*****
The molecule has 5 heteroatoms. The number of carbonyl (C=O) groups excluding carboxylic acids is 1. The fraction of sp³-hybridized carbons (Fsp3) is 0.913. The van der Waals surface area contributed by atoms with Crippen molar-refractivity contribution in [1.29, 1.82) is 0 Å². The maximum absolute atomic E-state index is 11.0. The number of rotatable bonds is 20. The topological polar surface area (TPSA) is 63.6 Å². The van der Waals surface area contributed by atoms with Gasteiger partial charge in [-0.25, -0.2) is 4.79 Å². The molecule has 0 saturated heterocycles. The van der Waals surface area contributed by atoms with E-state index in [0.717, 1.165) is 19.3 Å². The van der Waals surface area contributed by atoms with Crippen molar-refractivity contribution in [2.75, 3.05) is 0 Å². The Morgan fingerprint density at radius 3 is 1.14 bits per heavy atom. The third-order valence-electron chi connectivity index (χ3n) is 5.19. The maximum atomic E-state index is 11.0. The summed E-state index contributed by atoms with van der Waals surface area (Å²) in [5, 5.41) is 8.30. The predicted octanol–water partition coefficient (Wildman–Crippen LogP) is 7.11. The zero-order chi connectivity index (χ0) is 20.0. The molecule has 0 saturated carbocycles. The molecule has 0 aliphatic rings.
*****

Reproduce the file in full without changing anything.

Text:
The molecule has 5 heteroatoms. The number of carbonyl (C=O) groups excluding carboxylic acids is 1. The fraction of sp³-hybridized carbons (Fsp3) is 0.913. The van der Waals surface area contributed by atoms with Crippen molar-refractivity contribution in [1.29, 1.82) is 0 Å². The maximum absolute atomic E-state index is 11.0. The number of rotatable bonds is 20. The topological polar surface area (TPSA) is 63.6 Å². The van der Waals surface area contributed by atoms with Gasteiger partial charge in [-0.25, -0.2) is 4.79 Å². The molecule has 0 saturated heterocycles. The van der Waals surface area contributed by atoms with E-state index in [0.717, 1.165) is 19.3 Å². The van der Waals surface area contributed by atoms with Crippen molar-refractivity contribution in [2.75, 3.05) is 0 Å². The Morgan fingerprint density at radius 3 is 1.14 bits per heavy atom. The third-order valence-electron chi connectivity index (χ3n) is 5.19. The maximum atomic E-state index is 11.0. The summed E-state index contributed by atoms with van der Waals surface area (Å²) in [5, 5.41) is 8.30. The predicted octanol–water partition coefficient (Wildman–Crippen LogP) is 7.11. The zero-order chi connectivity index (χ0) is 20.0. The molecule has 0 saturated carbocycles. The molecule has 0 aliphatic rings.